Structural and phase composition changes of titanium in different initial structural states under shock wave loading
The structural and phase composition changes of a shock-treated coarse-grained, ultrafine-grained and submicrocrystalline commercially pure titanium VT1-0 were studied by methods of transmission and scanning electron microscopy and x-ray diffraction. Titanium samples were subjected to mechanical-thermal processing, including the influence of a developed (megaplastic) plastic deformation and thermal annealing. As a result of this treatment the initial structure of the samples with different grain size in the range from 0.2 to 40 µm is formed. Then titanium samples was loaded using a flyer plate technique and the Kolsky method with the rod of Hopkinson. The metal flyer velocity was in the range of 2–3 km/s and the shock pressure was calculated to be 40 GPa.
It was found that after shock wave impact by a flyer plate technique to pressure 40 GPa the grain size of coarse-grained titanium undergoes to significant reduction. So, for samples with the initial grain size 40 µm the size of the grains decreases in 150 times. The high-pressure experiments on submicrocrystalline titanium samples (with the initial grain size 0.25 ± 0.02 µm) do not show the considerable variation of the grain sizes. The fragmentation of grain structure is observed only in samples with an average grain size greater than 0.3 µm. The same structural changes were observed after shock wave loading by the Kolsky method with the rod of Hopkinson.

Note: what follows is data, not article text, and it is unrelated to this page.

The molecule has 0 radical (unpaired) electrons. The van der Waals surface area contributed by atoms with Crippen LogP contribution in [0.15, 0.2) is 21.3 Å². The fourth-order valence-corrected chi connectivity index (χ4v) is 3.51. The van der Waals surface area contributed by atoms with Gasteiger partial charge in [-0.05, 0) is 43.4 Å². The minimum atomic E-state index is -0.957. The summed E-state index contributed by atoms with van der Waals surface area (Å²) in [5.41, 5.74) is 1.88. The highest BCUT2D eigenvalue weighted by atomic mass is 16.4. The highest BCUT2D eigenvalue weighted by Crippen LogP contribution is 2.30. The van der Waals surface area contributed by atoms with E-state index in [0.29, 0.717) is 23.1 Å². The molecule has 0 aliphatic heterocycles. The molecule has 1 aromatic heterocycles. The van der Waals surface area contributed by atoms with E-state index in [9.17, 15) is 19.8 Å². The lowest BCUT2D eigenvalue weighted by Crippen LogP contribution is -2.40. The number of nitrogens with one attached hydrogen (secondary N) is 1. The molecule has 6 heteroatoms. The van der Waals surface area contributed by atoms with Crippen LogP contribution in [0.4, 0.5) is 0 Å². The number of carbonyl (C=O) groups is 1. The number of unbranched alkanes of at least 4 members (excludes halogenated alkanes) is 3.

X-Ray diffraction analysis and electron microdiffraction reveal the presence of a new ω-phase in the investigated samples as the result of phase transformation α→ω at high pressures.